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Minnesota school cancels vaccination clinic after group objects at school board meeting

Plans to use the Nevis School building as a site for COVID-19 vaccinations after a vocal group against the idea came to this week's school board meeting. Superintendent Gregg Parks said that it was not their idea to offer vaccinations at the school but they cooperated with CHI St. Joseph’s Community Health.

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No vaccines will be given at Nevis School. Superintendent Gregg Parks is working with CHI St .Joseph's Health Community Health to set up an alternate site where parents who signed up to get their children vaccinated can bring them instead.
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NEVIS, Minn. — Plans to use the Nevis School building as a site for COVID-19 vaccinations Tuesday, May 25, were changed after a vocal group against the idea came to Monday night’s school board meeting.

Members in the group started out by saying that schools are for education, not vaccination. They stated that the vaccine is not fully approved by the Food and Drug Administration and these vaccines are putting the lives of children at stake, with one group member characterizing the shots as “jabbing children with poison.”

They also stated that more than 99% of children who contract COVID do not become seriously ill. They said the decision to vaccinate children should be made by parents with their child’s doctor and that holding a shot clinic on school property is not appropriate.

Superintendent Gregg Parks said that it was not their idea to offer vaccinations at the school but they cooperated with CHI St. Joseph’s Community Health, an agency that has been working with the school on its Safe School Plan during the pandemic, when asked to do so.

He said participation in the shot clinic was not being pushed by the school in any way and that the decision on whether or not to participate was left completely up to the parents.

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Parks also pointed out that other health agencies come into the school during the year, providing vision and hearing screenings as well as preventive dental care.

Parks concluded the discussion by saying vaccinations would not be given at the school.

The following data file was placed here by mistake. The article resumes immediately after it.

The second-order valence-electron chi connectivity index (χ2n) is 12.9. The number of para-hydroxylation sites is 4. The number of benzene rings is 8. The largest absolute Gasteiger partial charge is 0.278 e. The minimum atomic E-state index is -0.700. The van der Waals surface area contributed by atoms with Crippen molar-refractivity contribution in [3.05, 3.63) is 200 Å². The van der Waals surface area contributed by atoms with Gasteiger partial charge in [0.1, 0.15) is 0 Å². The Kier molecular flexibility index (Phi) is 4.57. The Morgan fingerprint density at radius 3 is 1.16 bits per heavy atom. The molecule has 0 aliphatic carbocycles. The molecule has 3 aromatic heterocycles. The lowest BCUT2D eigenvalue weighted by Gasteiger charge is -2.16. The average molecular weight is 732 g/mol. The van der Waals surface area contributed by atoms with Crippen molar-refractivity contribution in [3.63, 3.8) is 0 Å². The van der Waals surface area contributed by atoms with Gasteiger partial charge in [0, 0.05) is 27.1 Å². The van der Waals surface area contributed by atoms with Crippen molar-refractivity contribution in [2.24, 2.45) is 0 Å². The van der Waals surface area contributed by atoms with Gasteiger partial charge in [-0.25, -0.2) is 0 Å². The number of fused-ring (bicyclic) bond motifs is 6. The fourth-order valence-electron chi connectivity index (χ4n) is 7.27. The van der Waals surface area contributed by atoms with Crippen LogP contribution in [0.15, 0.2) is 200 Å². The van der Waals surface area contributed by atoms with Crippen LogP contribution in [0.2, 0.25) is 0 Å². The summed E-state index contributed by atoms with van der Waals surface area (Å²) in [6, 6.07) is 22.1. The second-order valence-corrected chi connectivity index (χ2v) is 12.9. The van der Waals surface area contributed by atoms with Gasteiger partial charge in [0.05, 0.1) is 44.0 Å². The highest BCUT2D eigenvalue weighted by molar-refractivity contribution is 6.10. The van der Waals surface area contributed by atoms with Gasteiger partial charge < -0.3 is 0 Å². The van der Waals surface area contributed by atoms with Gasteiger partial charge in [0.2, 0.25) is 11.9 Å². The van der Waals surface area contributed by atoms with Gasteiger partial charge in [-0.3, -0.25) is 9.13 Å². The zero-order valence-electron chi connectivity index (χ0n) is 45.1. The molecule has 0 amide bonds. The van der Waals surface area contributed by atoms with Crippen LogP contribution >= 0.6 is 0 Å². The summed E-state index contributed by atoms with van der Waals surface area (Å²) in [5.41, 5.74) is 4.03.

“I will work with public health to find a different venue,” he said.

Parks said after the meeting that 18 students had been signed up for the vaccines at the school.

“We will share the information with those parents who signed up when a new location is identified and they will be responsible for getting their children to the site,” he said.

Marlee Morrison, the director of CHI St. Joseph’s Community Health, said the idea to offer vaccines at schools came from the state.

“We’re the public health agency for Hubbard County so we work under the Minnesota Department of Health’s guidance,” she said. “With the recent emergency use authorization of the Pfizer vaccine for children 12 and older from the FDA, and knowing that schools are sources of outbreaks, we want to offer the vaccine to those who are eligible. It’s a strategy that’s happening statewide.

“In our county, not everyone lives close to a vaccination center, so we are really trying hard to bring the vaccine where people are as a convenience. There’s no charge for the vaccine and schools receive no money for us coming on site. This way kids don’t have to miss school and parents don’t have to miss work to bring their child in.”

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Morrison said Community Health has offered childhood and flu vaccines at schools for many years: A vaccination clinic for students 12 and older was held at Laporte School in Hubbard County last week.

“We had cooperation from the school to hold it in their building,” she said. “Obviously all vaccines are given with parental consent and no one is under any obligation to receive the vaccine. It’s just a way to provide access to the vaccine to those who want it. We want to make it available at locations for people and provide accurate information so people can make informed decisions.

“We made it very clear in the letter that we wrote to parents that no one is required to get this vaccine. We also sent a fact sheet about the vaccine for the school to send out with the letter and have it available at each clinic.”

Morrison said “vaccine hesitancy” is something they hope to address moving forward. She said the Pfizer vaccine for children 12 and older was approved by the FDA under the emergency use authorization.

While COVID-19 has mostly impacted adults, Morrison said there are children who get severely ill and some children who have died. Children can also spread the disease to others.

“Vaccines are for public health,” she said. “The more people we have vaccinated within a school and community, the safer our community is.”

Lorie Skarpness has lived in the Park Rapids area since 1997 and has been writing for the Park Rapids Enterprise since 2017. She enjoys writing features about the people and wildlife who call the north woods home.
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